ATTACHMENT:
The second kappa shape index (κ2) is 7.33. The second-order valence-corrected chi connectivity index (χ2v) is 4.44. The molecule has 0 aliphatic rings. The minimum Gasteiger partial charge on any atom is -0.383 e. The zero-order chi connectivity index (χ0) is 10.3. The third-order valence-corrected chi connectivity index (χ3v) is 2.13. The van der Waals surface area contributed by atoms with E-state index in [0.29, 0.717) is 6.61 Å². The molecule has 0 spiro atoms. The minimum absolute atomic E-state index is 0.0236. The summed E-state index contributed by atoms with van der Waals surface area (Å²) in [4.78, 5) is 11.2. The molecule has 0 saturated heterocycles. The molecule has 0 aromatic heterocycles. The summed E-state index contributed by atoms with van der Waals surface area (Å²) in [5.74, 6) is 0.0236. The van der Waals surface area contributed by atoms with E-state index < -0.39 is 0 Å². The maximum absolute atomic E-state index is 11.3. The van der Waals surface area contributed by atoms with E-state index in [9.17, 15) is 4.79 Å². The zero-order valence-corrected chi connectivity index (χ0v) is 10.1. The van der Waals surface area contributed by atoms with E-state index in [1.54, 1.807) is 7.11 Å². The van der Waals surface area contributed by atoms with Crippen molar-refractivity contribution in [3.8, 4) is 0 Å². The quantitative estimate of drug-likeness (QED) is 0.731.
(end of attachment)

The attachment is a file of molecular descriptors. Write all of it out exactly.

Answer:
The second kappa shape index (κ2) is 7.33. The second-order valence-corrected chi connectivity index (χ2v) is 4.44. The molecule has 0 aliphatic rings. The minimum Gasteiger partial charge on any atom is -0.383 e. The zero-order chi connectivity index (χ0) is 10.3. The third-order valence-corrected chi connectivity index (χ3v) is 2.13. The van der Waals surface area contributed by atoms with E-state index in [0.29, 0.717) is 6.61 Å². The molecule has 0 spiro atoms. The minimum absolute atomic E-state index is 0.0236. The summed E-state index contributed by atoms with van der Waals surface area (Å²) in [4.78, 5) is 11.2. The molecule has 0 saturated heterocycles. The molecule has 0 aromatic heterocycles. The summed E-state index contributed by atoms with van der Waals surface area (Å²) in [5.74, 6) is 0.0236. The van der Waals surface area contributed by atoms with E-state index < -0.39 is 0 Å². The maximum absolute atomic E-state index is 11.3. The van der Waals surface area contributed by atoms with E-state index in [9.17, 15) is 4.79 Å². The zero-order valence-corrected chi connectivity index (χ0v) is 10.1. The van der Waals surface area contributed by atoms with E-state index in [1.54, 1.807) is 7.11 Å². The van der Waals surface area contributed by atoms with Crippen molar-refractivity contribution in [3.8, 4) is 0 Å². The quantitative estimate of drug-likeness (QED) is 0.731.